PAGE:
Huebner sees growth in hospitals’ orthopedic sector as a natural result of the state’s aging population, that people need joint replacement as they get older. Surgical technique improvements help people stay more mobile.

Rotary donates to local cupboard

Rutland South Rotary Club recently donated 1,000 food items and raised $1,000, all of which was given to Rutland Community Cupboard. The food items were collected at Rutland South Rotary’s annual fundraising raffle at Spartan Arena.

Rutland Town administration in flux

RUTLAND TOWN—Fired Rutland Town administrator Joe Zingale plans to file a lawsuit against his former employer, he told VTDigger Oct. 3. However, he said he could discuss no details. His attorney, Paul Gillies, also refused to comment on the topic.

Rutland Town Select Board Chair Josh Terenzini observed that the town has received no summons and complaint, and that the town would defend its decision to terminate Zingale.

The town’s five-person Select Board terminated Zingale in September by unanimous vote, using the terms “gross misconduct” and “insubordination.” No more specific allegations have emerged.

The Select Board planned to discuss qualifications for Zingale’s successor at their Oct.3 meeting. They may go farther than that, according to the Rutland Herald. There was discussion of changing to a town manager format. Some still like the town administrator system. Terenzini would make the road commissioner’s position more a director of public works, adding water and sewer issues.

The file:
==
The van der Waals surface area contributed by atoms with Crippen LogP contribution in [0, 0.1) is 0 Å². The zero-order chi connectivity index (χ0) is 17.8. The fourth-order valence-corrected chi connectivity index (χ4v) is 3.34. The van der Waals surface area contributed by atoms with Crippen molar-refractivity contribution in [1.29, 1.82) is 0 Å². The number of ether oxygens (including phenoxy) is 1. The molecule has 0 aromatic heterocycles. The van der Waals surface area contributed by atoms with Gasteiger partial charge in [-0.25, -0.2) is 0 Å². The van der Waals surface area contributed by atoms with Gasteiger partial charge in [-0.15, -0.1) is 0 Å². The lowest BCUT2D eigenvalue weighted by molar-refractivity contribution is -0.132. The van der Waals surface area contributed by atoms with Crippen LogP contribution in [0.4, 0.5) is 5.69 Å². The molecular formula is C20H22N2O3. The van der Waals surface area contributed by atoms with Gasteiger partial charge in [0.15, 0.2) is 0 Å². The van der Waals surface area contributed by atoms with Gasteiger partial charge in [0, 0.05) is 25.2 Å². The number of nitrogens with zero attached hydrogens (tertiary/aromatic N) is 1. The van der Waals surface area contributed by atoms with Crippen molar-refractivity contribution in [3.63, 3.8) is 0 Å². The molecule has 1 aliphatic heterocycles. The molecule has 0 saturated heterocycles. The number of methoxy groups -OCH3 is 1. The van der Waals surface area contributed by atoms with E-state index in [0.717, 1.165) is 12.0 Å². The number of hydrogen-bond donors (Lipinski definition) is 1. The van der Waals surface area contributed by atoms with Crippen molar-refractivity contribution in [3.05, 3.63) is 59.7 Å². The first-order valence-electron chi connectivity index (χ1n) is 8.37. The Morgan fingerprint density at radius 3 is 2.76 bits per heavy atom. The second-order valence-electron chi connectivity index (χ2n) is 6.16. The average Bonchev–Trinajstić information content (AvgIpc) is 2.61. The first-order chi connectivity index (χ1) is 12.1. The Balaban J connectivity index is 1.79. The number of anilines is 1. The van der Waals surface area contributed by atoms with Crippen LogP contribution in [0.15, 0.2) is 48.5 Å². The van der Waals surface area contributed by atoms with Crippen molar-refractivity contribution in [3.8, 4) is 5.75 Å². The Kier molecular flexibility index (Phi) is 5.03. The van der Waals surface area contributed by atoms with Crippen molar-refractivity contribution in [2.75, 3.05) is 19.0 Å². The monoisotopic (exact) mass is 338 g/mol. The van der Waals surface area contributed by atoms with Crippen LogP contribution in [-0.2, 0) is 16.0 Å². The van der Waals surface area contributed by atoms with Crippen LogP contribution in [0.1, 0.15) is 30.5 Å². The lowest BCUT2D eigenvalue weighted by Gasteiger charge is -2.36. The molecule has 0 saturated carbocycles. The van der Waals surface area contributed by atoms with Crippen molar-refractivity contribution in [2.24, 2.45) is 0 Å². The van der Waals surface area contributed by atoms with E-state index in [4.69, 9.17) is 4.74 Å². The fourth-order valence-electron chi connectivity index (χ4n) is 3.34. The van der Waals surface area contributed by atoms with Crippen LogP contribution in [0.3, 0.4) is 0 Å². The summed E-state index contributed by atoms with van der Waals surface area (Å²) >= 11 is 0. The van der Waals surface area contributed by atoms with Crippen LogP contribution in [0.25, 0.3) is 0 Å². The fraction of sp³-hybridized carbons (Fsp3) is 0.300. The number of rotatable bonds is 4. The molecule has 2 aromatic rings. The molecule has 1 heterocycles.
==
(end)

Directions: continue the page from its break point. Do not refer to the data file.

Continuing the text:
The board decided to discuss the town manager/town administrator issue in a public meeting Oct. 24 at 6, outlining the board’s priorities for the position and inviting Rutland city’s public works commissioner, Jeff Wennberg, to speak. Changing to a town manager-type government would require a townwide vote.

Since Zingale is no longer at the helm, the town’s employees and Select Board members are being more active in the town’s administration, Terenzini commented.

Casella